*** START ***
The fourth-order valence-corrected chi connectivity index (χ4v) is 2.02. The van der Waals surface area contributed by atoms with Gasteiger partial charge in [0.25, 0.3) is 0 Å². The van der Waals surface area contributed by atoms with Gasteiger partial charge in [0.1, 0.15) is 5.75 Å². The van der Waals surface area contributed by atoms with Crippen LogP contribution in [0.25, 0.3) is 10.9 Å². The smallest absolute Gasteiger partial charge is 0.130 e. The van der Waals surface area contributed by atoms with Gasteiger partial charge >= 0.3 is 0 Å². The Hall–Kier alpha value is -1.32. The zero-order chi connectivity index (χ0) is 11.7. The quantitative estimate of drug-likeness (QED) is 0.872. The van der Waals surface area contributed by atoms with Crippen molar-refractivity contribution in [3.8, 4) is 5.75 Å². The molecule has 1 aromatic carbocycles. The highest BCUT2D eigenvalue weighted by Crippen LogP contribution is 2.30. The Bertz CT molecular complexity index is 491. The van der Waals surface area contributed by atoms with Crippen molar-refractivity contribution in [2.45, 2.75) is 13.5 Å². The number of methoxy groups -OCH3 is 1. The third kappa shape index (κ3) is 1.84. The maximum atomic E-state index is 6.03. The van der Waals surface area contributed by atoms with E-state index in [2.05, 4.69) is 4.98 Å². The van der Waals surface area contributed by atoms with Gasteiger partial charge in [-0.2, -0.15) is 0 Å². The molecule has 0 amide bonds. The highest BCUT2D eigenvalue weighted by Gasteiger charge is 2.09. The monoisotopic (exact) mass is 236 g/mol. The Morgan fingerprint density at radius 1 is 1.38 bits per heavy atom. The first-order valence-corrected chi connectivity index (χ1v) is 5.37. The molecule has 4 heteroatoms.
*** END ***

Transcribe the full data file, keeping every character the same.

The fourth-order valence-corrected chi connectivity index (χ4v) is 2.02. The van der Waals surface area contributed by atoms with Gasteiger partial charge in [0.25, 0.3) is 0 Å². The van der Waals surface area contributed by atoms with Gasteiger partial charge in [0.1, 0.15) is 5.75 Å². The van der Waals surface area contributed by atoms with Crippen LogP contribution in [0.25, 0.3) is 10.9 Å². The smallest absolute Gasteiger partial charge is 0.130 e. The van der Waals surface area contributed by atoms with Gasteiger partial charge >= 0.3 is 0 Å². The Hall–Kier alpha value is -1.32. The zero-order chi connectivity index (χ0) is 11.7. The quantitative estimate of drug-likeness (QED) is 0.872. The van der Waals surface area contributed by atoms with Crippen molar-refractivity contribution in [3.8, 4) is 5.75 Å². The molecule has 1 aromatic carbocycles. The highest BCUT2D eigenvalue weighted by Crippen LogP contribution is 2.30. The Bertz CT molecular complexity index is 491. The van der Waals surface area contributed by atoms with Crippen molar-refractivity contribution in [2.45, 2.75) is 13.5 Å². The number of methoxy groups -OCH3 is 1. The third kappa shape index (κ3) is 1.84. The maximum atomic E-state index is 6.03. The van der Waals surface area contributed by atoms with E-state index in [2.05, 4.69) is 4.98 Å². The van der Waals surface area contributed by atoms with Gasteiger partial charge in [-0.2, -0.15) is 0 Å². The molecule has 0 amide bonds. The highest BCUT2D eigenvalue weighted by Gasteiger charge is 2.09. The monoisotopic (exact) mass is 236 g/mol. The Morgan fingerprint density at radius 1 is 1.38 bits per heavy atom. The first-order valence-corrected chi connectivity index (χ1v) is 5.37. The molecule has 4 heteroatoms.